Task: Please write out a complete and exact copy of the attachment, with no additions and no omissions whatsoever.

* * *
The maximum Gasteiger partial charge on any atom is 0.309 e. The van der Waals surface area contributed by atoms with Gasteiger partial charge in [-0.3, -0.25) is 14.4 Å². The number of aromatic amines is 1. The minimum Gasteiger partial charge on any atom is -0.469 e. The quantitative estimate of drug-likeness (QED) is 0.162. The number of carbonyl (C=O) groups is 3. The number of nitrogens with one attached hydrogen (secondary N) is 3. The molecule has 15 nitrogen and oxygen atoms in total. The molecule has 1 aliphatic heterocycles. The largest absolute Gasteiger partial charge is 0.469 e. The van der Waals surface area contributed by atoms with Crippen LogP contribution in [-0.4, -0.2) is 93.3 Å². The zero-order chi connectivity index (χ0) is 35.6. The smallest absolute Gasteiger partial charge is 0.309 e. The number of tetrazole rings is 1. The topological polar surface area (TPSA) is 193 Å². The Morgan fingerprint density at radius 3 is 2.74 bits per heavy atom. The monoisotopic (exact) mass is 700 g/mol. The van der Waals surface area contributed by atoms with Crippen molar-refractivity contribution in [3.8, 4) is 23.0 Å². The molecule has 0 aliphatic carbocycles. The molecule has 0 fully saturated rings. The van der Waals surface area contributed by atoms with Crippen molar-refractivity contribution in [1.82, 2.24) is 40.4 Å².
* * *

The maximum Gasteiger partial charge on any atom is 0.309 e. The van der Waals surface area contributed by atoms with Gasteiger partial charge in [-0.3, -0.25) is 14.4 Å². The number of aromatic amines is 1. The minimum Gasteiger partial charge on any atom is -0.469 e. The quantitative estimate of drug-likeness (QED) is 0.162. The number of carbonyl (C=O) groups is 3. The number of nitrogens with one attached hydrogen (secondary N) is 3. The molecule has 15 nitrogen and oxygen atoms in total. The molecule has 1 aliphatic heterocycles. The largest absolute Gasteiger partial charge is 0.469 e. The van der Waals surface area contributed by atoms with Crippen LogP contribution in [-0.4, -0.2) is 93.3 Å². The zero-order chi connectivity index (χ0) is 35.6. The smallest absolute Gasteiger partial charge is 0.309 e. The number of tetrazole rings is 1. The topological polar surface area (TPSA) is 193 Å². The Morgan fingerprint density at radius 3 is 2.74 bits per heavy atom. The monoisotopic (exact) mass is 700 g/mol. The van der Waals surface area contributed by atoms with Crippen molar-refractivity contribution in [3.8, 4) is 23.0 Å². The molecule has 0 aliphatic carbocycles. The molecule has 0 fully saturated rings. The van der Waals surface area contributed by atoms with Crippen molar-refractivity contribution in [1.82, 2.24) is 40.4 Å².